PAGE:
Spring technically begins March 20, but those vivid outdoor beds of marigolds and pansies are still the stuff of dreams. Now, however, is the perfect time to start planning a garden for the upcoming growing season, or to think about starting the hobby for the first time.
Local experts say gardening is a great way to break the dreary spell of cabin fever, connect with nature and grow fresh and healthy food or flowers to help brighten the surrounding area.
For the novice, gardening can be overwhelming. What plants do best here? How do you stave off plant diseases and insect infestations?
Cornell Cooperative Extensions in each New York county have a variety of resources to help both beginning and established gardeners, including a Master Gardener education program, soil testing, and information on plant varieties and their ideal growing conditions.
At the extension’s Schuyler County branch, six Master Gardener volunteers work with CCE staff to answer questions, said Roger Ort, local foods and agriculture educator. They also tend a trial garden outside the building where they test out new plant varieties and techniques, seeing which work well in Schuyler County and which don’t.
“We can help from the very beginning, planning your garden, to the very end,” Ort said.
Cornell has a wealth of information available both through the extensions and online, and extensions also offer workshops on topics such as seed starting, many of which occur in the early spring.
“It is a big learning curve, and thank goodness, the extensions have a lot of fact sheets,” Ort said. “We can send a lot of literature. Each county has an extension person. It’s nice that there’s a resource in the community.”
Even prior to the season, there are plenty of things aspiring gardeners can do to get started. “A lot of folks right now are starting their seeds that take a long time to grow,” Ort said. “Peppers and tomatoes are started. A lot of garden centers already have them in.”
Some plants can be started on a windowsill, even in the colder months, Ort said. Herbs and leafy vegetables, in particular, do well in cooler temperatures.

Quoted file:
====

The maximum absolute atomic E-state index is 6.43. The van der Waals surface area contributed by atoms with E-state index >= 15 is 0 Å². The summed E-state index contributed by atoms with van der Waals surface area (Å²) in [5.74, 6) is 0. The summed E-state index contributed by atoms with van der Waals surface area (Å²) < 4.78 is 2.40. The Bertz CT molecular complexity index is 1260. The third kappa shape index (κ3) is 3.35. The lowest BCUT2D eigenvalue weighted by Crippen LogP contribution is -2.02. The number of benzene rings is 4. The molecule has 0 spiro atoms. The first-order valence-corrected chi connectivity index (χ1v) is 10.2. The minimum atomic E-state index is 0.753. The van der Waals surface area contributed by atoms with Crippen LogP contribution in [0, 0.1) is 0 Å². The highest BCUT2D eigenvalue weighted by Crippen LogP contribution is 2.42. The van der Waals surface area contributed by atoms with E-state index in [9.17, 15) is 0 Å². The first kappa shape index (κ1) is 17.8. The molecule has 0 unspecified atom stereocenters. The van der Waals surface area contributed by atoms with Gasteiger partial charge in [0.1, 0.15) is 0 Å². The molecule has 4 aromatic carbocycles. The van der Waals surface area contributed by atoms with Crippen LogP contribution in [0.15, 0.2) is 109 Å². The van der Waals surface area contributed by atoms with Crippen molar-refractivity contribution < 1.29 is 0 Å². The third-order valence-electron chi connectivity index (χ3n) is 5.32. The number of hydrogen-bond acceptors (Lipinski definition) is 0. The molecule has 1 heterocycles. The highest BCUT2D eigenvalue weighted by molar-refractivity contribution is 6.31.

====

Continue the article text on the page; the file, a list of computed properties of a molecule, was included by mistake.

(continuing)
Ort also recommends having a garden’s soil pH tested before getting under way. “That will help you know what to grow, or how your garden needs to get fertilized, compost added, things like that,” he said. “You want to start with your ground.”
Community gardens are increasingly popular and available in many areas. The spaces typically have multiple plots that an individual or group can rent for the growing season, helpful for those who don’t have the land or resources to make a plot on their own land.
These gardens are typically established by municipalities, nonprofits or community groups. In Binghamton, Volunteers Improving Neighborhood Environments, known by the fitting acronym VINES, operates 12 community gardens in the Binghamton area as part of its mission to develop a sustainable community food system – and they’re expanding.
A 13th garden will be constructed this spring in Vestal, and grant support from the Klee Foundation will help VINES reach its goal of 20 community gardens by 2020, said community garden manager Kaitlyn Sirna. The organization is currently accepting proposals for new community garden locations and will build two or three new gardens each fall for the next couple of years.
Experienced and new gardeners alike take advantage of the plots, which are usually full by the end of the season. One garden on Liberty Street is already full for the upcoming season as returning gardeners reserve their spaces, Sirna said.
“We receive probably three or four phone calls a month from people interested in building a community garden in their neighborhood,” she said. “There’s definitely a positive buzz about it. We haven’t hit any plateaus or anything like that. The need just keeps increasing.”
Those who reserve a plot can grow whatever they’d like, but Sirna says most stick to staples like tomatoes, cucumbers, green beans, peppers, squash and herbs.
VINES offers free classes in the spring, summer and fall on topics like seed starting, composting, gardening basics, harvesting, food preservation and cooking. They also provide free seeds and starter plants, working with local nurseries and greenhouses to receive donations, and have free water and tools available.
“Our goal is really to empower community members to grow their own food,” Sirna said. “We try and eliminate any barrier to gardening that there could be.”
Gardeners will typically break ground on their plots in May, but are already preparing, Sirna said. “Now is the time we encourage people to start thinking about what they want to plant and planning out their plot,” she said.
A garden application form will be available on VINES’ website, www.vinesgardens.org, by mid-March, Sirna said.
If you’re not interested in the amount of maintenance a garden takes, want some inspiration for your own garden, or just want to look at pretty plants, keep the following local spots in mind for an outdoor adventure.
Cornell Cooperative Extension of Broome County uses the stunning Cutler Botanic Garden in Binghamton as its home base for horticulture and environmental education. The garden is free and open to the public year-round for self-guided tours from dawn to dusk.
Educators also offer hands-on classes in the garden, addressing subjects such as annuals, perennials, roses, integrated pest management, and composting.
On the Cornell University campus in Ithaca, Cornell Botanic Gardens is a sprawling site totaling over 4,000 acres, with a variety of areas including bioswale, container, vegetable and wildflower gardens. Until the snow melts, check out Mullestein Winter Garden, which features over 700 plants chosen for interesting bark, unusual growth habits, winter fruit and other standout features.
Bring the young ones to Ithaca Children’s Garden, which features flower gardens, a kitchen garden, a bird habitat garden, and plenty of play areas.